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  • ARTIST JINARI MOUNTAIN
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ARTIST JINARI MOUNTAIN








The women in Jinari Mountain’s family have been making and exhibiting art for at least four generations, she says. “I feel incredibly lucky that I got to learn so much from them and their very multi-medium practices, including ceramics, bronze casting, painting, wood carving, textiles and installation,” Jinari says. Born in Melbourne, she has moved and travelled many times over her life. “I have always mixed with a great variety of unusual people in my life,” she says. “This has also dearly influenced how I view the world, and what I want to express.” 

While Jinari focused on photography early on - and was awarded state prizes during her schooling, she studied at Bachelor of Arts and Bachelor of Science at Monash University. Later she gained a Diploma in Holistic Counselling at the Phoenix Institute. “Having attained several academic awards while at university, including Fellow of the Dean of Science, I still feel that the best thing higher education taught me to do was think!”

Currently based on a 300-acre property near Castlemaine in central Victoria, she has turned to art, and exhibits regularly. Her latest show Terrain, alongside photographer Helene Athanasiadis, runs until March 20 at The Digger’s Store in Campbells Creek, Victoria.

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Which five words best describe you? Archaic, analytical, poetic, untamed, stardust.

How did you get your career start and what path have you taken since? Moving into a studio at Lot 19 Art Space was a great boost to my professional practice. It helped to cement a disciplined practice, gain exposure and a platform, and build confidence. From there I have exhibited as often as possible.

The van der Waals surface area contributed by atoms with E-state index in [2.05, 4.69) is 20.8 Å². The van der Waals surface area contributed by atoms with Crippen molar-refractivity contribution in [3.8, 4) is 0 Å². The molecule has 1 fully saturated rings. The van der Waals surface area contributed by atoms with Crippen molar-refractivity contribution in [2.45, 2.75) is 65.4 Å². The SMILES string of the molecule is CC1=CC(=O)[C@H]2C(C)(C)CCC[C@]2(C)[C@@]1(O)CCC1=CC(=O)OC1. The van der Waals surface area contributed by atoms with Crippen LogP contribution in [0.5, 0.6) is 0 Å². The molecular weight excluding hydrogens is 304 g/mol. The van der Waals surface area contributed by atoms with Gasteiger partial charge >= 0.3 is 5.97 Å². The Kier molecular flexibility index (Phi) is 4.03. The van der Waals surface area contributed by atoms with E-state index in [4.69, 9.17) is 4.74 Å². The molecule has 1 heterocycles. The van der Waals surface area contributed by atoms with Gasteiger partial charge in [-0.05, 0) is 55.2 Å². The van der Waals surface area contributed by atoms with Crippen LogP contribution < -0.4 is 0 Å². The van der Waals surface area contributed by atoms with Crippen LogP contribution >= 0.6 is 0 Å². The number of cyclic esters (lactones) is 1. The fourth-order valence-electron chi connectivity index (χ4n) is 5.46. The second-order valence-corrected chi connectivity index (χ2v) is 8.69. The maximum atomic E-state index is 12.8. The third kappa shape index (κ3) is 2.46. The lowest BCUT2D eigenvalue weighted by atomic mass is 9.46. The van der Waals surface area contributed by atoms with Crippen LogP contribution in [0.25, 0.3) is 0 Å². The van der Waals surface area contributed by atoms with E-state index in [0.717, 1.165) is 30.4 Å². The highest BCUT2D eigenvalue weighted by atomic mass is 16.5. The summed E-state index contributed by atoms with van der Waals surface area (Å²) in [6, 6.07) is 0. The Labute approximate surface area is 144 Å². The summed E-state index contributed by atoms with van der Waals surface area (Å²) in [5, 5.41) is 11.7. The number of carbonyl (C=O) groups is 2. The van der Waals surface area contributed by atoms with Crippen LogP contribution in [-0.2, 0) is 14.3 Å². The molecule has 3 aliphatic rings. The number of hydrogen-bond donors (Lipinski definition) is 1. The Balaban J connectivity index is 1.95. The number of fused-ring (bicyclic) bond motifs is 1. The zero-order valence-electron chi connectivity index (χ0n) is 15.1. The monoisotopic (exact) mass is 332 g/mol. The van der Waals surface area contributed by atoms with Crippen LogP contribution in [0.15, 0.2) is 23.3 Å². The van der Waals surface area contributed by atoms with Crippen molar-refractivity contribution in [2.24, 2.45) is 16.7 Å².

What’s the best lesson you’ve learnt along the way? Just keep going. Perfection is not a destination that is attainable, so it is better to let things find an end point trusting that the next time there will be improvements. 

What’s your proudest career achievement? Curating and producing the art festival Moolana Yakama and the exhibition Land-e-scapes.

What’s been your best decision? Having children.

Who inspires you? Mostly it is the people in my life, the ones who are creative and make things happen without the permission of others and without expectation of personal reward. And the ones who have overcome great obstacles and shine. The ones who are motivated by something beyond the material world. Some of my local heroes and dear friends are Yorta Yorta Elder and artist Aunty Rochelle Patten, artist and poet Allison Hamilton (AKA Allis Maun), artist and writer Abbie Heathcote, my friend Carmela Leone. Further afield I have always loved the work of Frida Kahlo, Georgia O’Keeffe, Hundertwasser, Andy Goldsworthy, Stephen Hawking, Bob Brown, David Suzuki, Clarissa Pinkola Estes.

What are you passionate about? Soil, wild places, love, truth, growth, compassion, living softly on the Earth, biological systems, beauty, my children, creating.

Which person, living or dead, would you most like to meet? Mary Magdalene. And I would like to go stay with some Siberian reindeer herders.

What dream do you still want to fulfil? I would like to learn to play the guitar, or just befriend someone who can play so I can sing along.

What are you reading? Letters and poetry from my pen pal, and Jeannette Winterson's Sexing the Cherry.

images courtesy of jinari mountain; portrait fiona kennaugh
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